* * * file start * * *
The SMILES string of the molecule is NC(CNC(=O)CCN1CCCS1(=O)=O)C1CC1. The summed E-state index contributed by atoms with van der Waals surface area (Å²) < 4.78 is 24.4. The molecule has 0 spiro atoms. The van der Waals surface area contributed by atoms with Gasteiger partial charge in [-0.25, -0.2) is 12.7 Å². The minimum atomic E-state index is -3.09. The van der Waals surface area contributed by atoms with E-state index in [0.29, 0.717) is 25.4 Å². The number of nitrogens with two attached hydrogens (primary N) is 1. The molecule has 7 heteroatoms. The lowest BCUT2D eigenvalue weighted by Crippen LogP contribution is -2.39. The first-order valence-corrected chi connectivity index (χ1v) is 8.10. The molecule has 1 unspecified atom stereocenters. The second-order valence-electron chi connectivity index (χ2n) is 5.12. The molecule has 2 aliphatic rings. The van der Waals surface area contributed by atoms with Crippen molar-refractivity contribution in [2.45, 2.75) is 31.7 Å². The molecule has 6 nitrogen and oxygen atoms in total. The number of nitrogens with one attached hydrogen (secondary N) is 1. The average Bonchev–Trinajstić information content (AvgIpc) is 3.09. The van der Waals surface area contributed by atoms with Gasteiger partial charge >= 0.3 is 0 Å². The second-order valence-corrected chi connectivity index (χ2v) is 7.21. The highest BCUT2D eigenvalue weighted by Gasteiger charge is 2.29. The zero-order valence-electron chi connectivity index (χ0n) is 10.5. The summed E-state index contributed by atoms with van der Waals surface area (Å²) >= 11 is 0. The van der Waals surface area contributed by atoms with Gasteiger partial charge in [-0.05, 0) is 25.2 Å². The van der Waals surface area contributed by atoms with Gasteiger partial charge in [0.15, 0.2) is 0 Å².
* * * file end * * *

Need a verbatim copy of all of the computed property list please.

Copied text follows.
The SMILES string of the molecule is NC(CNC(=O)CCN1CCCS1(=O)=O)C1CC1. The summed E-state index contributed by atoms with van der Waals surface area (Å²) < 4.78 is 24.4. The molecule has 0 spiro atoms. The van der Waals surface area contributed by atoms with Gasteiger partial charge in [-0.25, -0.2) is 12.7 Å². The minimum atomic E-state index is -3.09. The van der Waals surface area contributed by atoms with E-state index in [0.29, 0.717) is 25.4 Å². The number of nitrogens with two attached hydrogens (primary N) is 1. The molecule has 7 heteroatoms. The lowest BCUT2D eigenvalue weighted by Crippen LogP contribution is -2.39. The first-order valence-corrected chi connectivity index (χ1v) is 8.10. The molecule has 1 unspecified atom stereocenters. The second-order valence-electron chi connectivity index (χ2n) is 5.12. The molecule has 2 aliphatic rings. The van der Waals surface area contributed by atoms with Crippen molar-refractivity contribution in [2.45, 2.75) is 31.7 Å². The molecule has 6 nitrogen and oxygen atoms in total. The number of nitrogens with one attached hydrogen (secondary N) is 1. The average Bonchev–Trinajstić information content (AvgIpc) is 3.09. The van der Waals surface area contributed by atoms with Gasteiger partial charge >= 0.3 is 0 Å². The second-order valence-corrected chi connectivity index (χ2v) is 7.21. The highest BCUT2D eigenvalue weighted by Gasteiger charge is 2.29. The zero-order valence-electron chi connectivity index (χ0n) is 10.5. The summed E-state index contributed by atoms with van der Waals surface area (Å²) >= 11 is 0. The van der Waals surface area contributed by atoms with Gasteiger partial charge in [-0.05, 0) is 25.2 Å². The van der Waals surface area contributed by atoms with Gasteiger partial charge in [0.15, 0.2) is 0 Å².